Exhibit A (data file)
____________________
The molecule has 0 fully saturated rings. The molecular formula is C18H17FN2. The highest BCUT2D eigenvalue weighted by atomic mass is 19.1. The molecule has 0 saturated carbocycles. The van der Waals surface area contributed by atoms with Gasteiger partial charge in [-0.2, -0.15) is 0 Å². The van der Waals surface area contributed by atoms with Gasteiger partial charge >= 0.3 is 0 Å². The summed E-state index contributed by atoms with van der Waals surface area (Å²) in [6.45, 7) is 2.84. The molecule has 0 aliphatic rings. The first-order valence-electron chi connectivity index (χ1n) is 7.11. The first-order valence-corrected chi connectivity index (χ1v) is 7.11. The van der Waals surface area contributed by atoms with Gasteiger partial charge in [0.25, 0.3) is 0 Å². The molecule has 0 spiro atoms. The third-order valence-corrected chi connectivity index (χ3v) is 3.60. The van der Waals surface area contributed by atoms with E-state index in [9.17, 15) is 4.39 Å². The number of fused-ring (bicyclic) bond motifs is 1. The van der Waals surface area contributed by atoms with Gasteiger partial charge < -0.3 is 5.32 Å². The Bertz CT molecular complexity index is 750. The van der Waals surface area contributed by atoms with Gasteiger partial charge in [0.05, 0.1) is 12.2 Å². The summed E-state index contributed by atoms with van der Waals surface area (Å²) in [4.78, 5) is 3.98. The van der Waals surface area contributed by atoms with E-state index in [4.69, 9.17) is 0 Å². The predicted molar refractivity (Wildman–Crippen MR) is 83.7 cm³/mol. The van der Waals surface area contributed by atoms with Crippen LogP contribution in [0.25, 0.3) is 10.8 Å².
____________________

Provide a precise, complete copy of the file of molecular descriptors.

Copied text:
The molecule has 0 fully saturated rings. The molecular formula is C18H17FN2. The highest BCUT2D eigenvalue weighted by atomic mass is 19.1. The molecule has 0 saturated carbocycles. The van der Waals surface area contributed by atoms with Gasteiger partial charge in [-0.2, -0.15) is 0 Å². The van der Waals surface area contributed by atoms with Gasteiger partial charge >= 0.3 is 0 Å². The summed E-state index contributed by atoms with van der Waals surface area (Å²) in [6.45, 7) is 2.84. The molecule has 0 aliphatic rings. The first-order valence-electron chi connectivity index (χ1n) is 7.11. The first-order valence-corrected chi connectivity index (χ1v) is 7.11. The van der Waals surface area contributed by atoms with Gasteiger partial charge in [0.25, 0.3) is 0 Å². The molecule has 0 spiro atoms. The third-order valence-corrected chi connectivity index (χ3v) is 3.60. The van der Waals surface area contributed by atoms with E-state index in [9.17, 15) is 4.39 Å². The number of fused-ring (bicyclic) bond motifs is 1. The van der Waals surface area contributed by atoms with Gasteiger partial charge < -0.3 is 5.32 Å². The Bertz CT molecular complexity index is 750. The van der Waals surface area contributed by atoms with Gasteiger partial charge in [0.05, 0.1) is 12.2 Å². The summed E-state index contributed by atoms with van der Waals surface area (Å²) in [4.78, 5) is 3.98. The van der Waals surface area contributed by atoms with E-state index in [4.69, 9.17) is 0 Å². The predicted molar refractivity (Wildman–Crippen MR) is 83.7 cm³/mol. The van der Waals surface area contributed by atoms with Crippen LogP contribution in [0.25, 0.3) is 10.8 Å².